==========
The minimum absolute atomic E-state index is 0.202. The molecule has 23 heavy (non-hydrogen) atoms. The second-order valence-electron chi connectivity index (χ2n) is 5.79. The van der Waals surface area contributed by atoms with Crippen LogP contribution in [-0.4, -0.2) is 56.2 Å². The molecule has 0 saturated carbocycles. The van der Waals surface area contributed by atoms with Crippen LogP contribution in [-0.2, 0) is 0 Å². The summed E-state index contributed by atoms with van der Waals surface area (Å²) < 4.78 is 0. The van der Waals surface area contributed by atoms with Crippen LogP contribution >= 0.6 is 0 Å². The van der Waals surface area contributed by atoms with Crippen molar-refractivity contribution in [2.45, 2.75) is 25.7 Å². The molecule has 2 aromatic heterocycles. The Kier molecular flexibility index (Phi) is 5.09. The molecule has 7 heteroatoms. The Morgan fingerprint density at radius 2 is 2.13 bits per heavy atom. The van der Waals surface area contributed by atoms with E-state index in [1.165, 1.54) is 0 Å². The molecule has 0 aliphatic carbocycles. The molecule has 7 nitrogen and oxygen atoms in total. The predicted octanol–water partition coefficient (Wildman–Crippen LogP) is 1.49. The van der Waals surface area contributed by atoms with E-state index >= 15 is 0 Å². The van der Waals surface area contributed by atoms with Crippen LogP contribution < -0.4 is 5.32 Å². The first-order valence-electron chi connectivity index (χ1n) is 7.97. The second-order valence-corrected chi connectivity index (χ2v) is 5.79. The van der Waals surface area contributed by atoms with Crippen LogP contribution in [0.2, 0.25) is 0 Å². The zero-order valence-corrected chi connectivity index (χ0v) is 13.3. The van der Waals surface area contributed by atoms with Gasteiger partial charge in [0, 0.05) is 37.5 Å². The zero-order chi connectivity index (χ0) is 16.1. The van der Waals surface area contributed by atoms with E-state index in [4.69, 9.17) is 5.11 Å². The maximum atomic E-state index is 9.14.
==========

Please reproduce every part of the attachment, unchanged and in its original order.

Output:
The minimum absolute atomic E-state index is 0.202. The molecule has 23 heavy (non-hydrogen) atoms. The second-order valence-electron chi connectivity index (χ2n) is 5.79. The van der Waals surface area contributed by atoms with Crippen LogP contribution in [-0.4, -0.2) is 56.2 Å². The molecule has 0 saturated carbocycles. The van der Waals surface area contributed by atoms with Crippen LogP contribution in [-0.2, 0) is 0 Å². The summed E-state index contributed by atoms with van der Waals surface area (Å²) < 4.78 is 0. The van der Waals surface area contributed by atoms with Crippen LogP contribution >= 0.6 is 0 Å². The van der Waals surface area contributed by atoms with Crippen molar-refractivity contribution in [2.45, 2.75) is 25.7 Å². The molecule has 2 aromatic heterocycles. The Kier molecular flexibility index (Phi) is 5.09. The molecule has 7 heteroatoms. The Morgan fingerprint density at radius 2 is 2.13 bits per heavy atom. The van der Waals surface area contributed by atoms with E-state index in [1.165, 1.54) is 0 Å². The molecule has 0 aliphatic carbocycles. The molecule has 7 nitrogen and oxygen atoms in total. The predicted octanol–water partition coefficient (Wildman–Crippen LogP) is 1.49. The van der Waals surface area contributed by atoms with E-state index >= 15 is 0 Å². The van der Waals surface area contributed by atoms with Crippen LogP contribution < -0.4 is 5.32 Å². The first-order valence-electron chi connectivity index (χ1n) is 7.97. The second-order valence-corrected chi connectivity index (χ2v) is 5.79. The van der Waals surface area contributed by atoms with Crippen LogP contribution in [0.2, 0.25) is 0 Å². The zero-order valence-corrected chi connectivity index (χ0v) is 13.3. The van der Waals surface area contributed by atoms with Gasteiger partial charge in [0, 0.05) is 37.5 Å². The zero-order chi connectivity index (χ0) is 16.1. The van der Waals surface area contributed by atoms with E-state index in [4.69, 9.17) is 5.11 Å². The maximum atomic E-state index is 9.14.